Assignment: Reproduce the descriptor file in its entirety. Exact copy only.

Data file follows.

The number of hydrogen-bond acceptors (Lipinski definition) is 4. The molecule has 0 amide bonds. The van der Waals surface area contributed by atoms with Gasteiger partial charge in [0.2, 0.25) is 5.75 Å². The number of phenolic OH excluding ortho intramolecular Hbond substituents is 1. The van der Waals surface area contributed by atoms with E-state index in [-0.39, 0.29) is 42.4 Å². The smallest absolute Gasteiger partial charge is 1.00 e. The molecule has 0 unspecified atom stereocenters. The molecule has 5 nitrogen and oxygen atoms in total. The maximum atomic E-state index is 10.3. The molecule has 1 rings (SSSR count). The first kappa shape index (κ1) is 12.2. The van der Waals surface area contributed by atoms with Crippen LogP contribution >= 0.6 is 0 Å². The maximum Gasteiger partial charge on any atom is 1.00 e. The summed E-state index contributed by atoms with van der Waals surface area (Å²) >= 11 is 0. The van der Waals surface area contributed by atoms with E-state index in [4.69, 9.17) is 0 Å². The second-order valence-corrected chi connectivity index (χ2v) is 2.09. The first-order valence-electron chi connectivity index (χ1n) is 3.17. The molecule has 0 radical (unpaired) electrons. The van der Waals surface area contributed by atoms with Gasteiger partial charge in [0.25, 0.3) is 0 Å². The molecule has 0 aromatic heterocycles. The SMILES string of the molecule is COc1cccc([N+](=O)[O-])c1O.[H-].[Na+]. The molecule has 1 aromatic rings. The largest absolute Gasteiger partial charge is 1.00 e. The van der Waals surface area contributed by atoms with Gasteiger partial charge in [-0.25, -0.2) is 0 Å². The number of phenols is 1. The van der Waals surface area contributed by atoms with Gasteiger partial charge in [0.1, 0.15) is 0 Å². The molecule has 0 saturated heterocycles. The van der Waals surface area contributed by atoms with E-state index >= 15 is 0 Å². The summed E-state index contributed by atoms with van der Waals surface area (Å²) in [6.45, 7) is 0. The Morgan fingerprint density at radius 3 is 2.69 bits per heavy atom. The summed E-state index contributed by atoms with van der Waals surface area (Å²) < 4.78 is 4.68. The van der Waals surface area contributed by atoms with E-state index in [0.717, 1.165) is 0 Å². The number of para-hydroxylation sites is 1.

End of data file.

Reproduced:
The number of hydrogen-bond acceptors (Lipinski definition) is 4. The molecule has 0 amide bonds. The van der Waals surface area contributed by atoms with Gasteiger partial charge in [0.2, 0.25) is 5.75 Å². The number of phenolic OH excluding ortho intramolecular Hbond substituents is 1. The van der Waals surface area contributed by atoms with E-state index in [-0.39, 0.29) is 42.4 Å². The smallest absolute Gasteiger partial charge is 1.00 e. The molecule has 0 unspecified atom stereocenters. The molecule has 5 nitrogen and oxygen atoms in total. The maximum atomic E-state index is 10.3. The molecule has 1 rings (SSSR count). The first kappa shape index (κ1) is 12.2. The van der Waals surface area contributed by atoms with Crippen LogP contribution >= 0.6 is 0 Å². The maximum Gasteiger partial charge on any atom is 1.00 e. The summed E-state index contributed by atoms with van der Waals surface area (Å²) >= 11 is 0. The van der Waals surface area contributed by atoms with E-state index in [4.69, 9.17) is 0 Å². The second-order valence-corrected chi connectivity index (χ2v) is 2.09. The first-order valence-electron chi connectivity index (χ1n) is 3.17. The molecule has 0 radical (unpaired) electrons. The van der Waals surface area contributed by atoms with Gasteiger partial charge in [0.25, 0.3) is 0 Å². The molecule has 0 aromatic heterocycles. The SMILES string of the molecule is COc1cccc([N+](=O)[O-])c1O.[H-].[Na+]. The molecule has 1 aromatic rings. The largest absolute Gasteiger partial charge is 1.00 e. The van der Waals surface area contributed by atoms with Gasteiger partial charge in [-0.25, -0.2) is 0 Å². The number of phenols is 1. The van der Waals surface area contributed by atoms with Gasteiger partial charge in [0.1, 0.15) is 0 Å². The molecule has 0 saturated heterocycles. The van der Waals surface area contributed by atoms with E-state index >= 15 is 0 Å². The summed E-state index contributed by atoms with van der Waals surface area (Å²) in [6.45, 7) is 0. The Morgan fingerprint density at radius 3 is 2.69 bits per heavy atom. The summed E-state index contributed by atoms with van der Waals surface area (Å²) < 4.78 is 4.68. The van der Waals surface area contributed by atoms with E-state index in [0.717, 1.165) is 0 Å². The number of para-hydroxylation sites is 1.